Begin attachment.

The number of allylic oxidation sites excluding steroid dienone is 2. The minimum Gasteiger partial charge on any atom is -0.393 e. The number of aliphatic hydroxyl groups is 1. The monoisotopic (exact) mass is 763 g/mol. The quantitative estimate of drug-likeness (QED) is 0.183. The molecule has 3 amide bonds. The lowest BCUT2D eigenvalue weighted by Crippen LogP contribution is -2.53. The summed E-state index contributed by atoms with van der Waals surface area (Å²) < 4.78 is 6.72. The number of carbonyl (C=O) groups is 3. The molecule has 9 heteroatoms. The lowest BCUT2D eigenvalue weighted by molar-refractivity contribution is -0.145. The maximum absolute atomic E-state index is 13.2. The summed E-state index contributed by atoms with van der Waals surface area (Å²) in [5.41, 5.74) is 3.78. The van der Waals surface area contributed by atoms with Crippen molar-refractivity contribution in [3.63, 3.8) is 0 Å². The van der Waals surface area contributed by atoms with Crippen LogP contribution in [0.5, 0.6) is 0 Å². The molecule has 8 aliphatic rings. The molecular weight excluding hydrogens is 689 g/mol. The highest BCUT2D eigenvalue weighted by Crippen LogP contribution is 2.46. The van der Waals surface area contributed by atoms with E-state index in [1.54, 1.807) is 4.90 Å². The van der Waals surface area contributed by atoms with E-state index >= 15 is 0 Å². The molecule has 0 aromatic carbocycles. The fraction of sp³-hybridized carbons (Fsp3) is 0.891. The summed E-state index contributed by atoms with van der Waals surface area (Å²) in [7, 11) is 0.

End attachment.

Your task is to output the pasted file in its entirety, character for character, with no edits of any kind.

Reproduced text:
The number of allylic oxidation sites excluding steroid dienone is 2. The minimum Gasteiger partial charge on any atom is -0.393 e. The number of aliphatic hydroxyl groups is 1. The monoisotopic (exact) mass is 763 g/mol. The quantitative estimate of drug-likeness (QED) is 0.183. The molecule has 3 amide bonds. The lowest BCUT2D eigenvalue weighted by Crippen LogP contribution is -2.53. The summed E-state index contributed by atoms with van der Waals surface area (Å²) < 4.78 is 6.72. The number of carbonyl (C=O) groups is 3. The molecule has 9 heteroatoms. The lowest BCUT2D eigenvalue weighted by molar-refractivity contribution is -0.145. The maximum absolute atomic E-state index is 13.2. The summed E-state index contributed by atoms with van der Waals surface area (Å²) in [5.41, 5.74) is 3.78. The van der Waals surface area contributed by atoms with Crippen molar-refractivity contribution in [3.63, 3.8) is 0 Å². The van der Waals surface area contributed by atoms with Crippen LogP contribution in [0.5, 0.6) is 0 Å². The molecule has 8 aliphatic rings. The molecular weight excluding hydrogens is 689 g/mol. The highest BCUT2D eigenvalue weighted by Crippen LogP contribution is 2.46. The van der Waals surface area contributed by atoms with E-state index in [1.54, 1.807) is 4.90 Å². The van der Waals surface area contributed by atoms with E-state index >= 15 is 0 Å². The molecule has 0 aromatic carbocycles. The fraction of sp³-hybridized carbons (Fsp3) is 0.891. The summed E-state index contributed by atoms with van der Waals surface area (Å²) in [7, 11) is 0.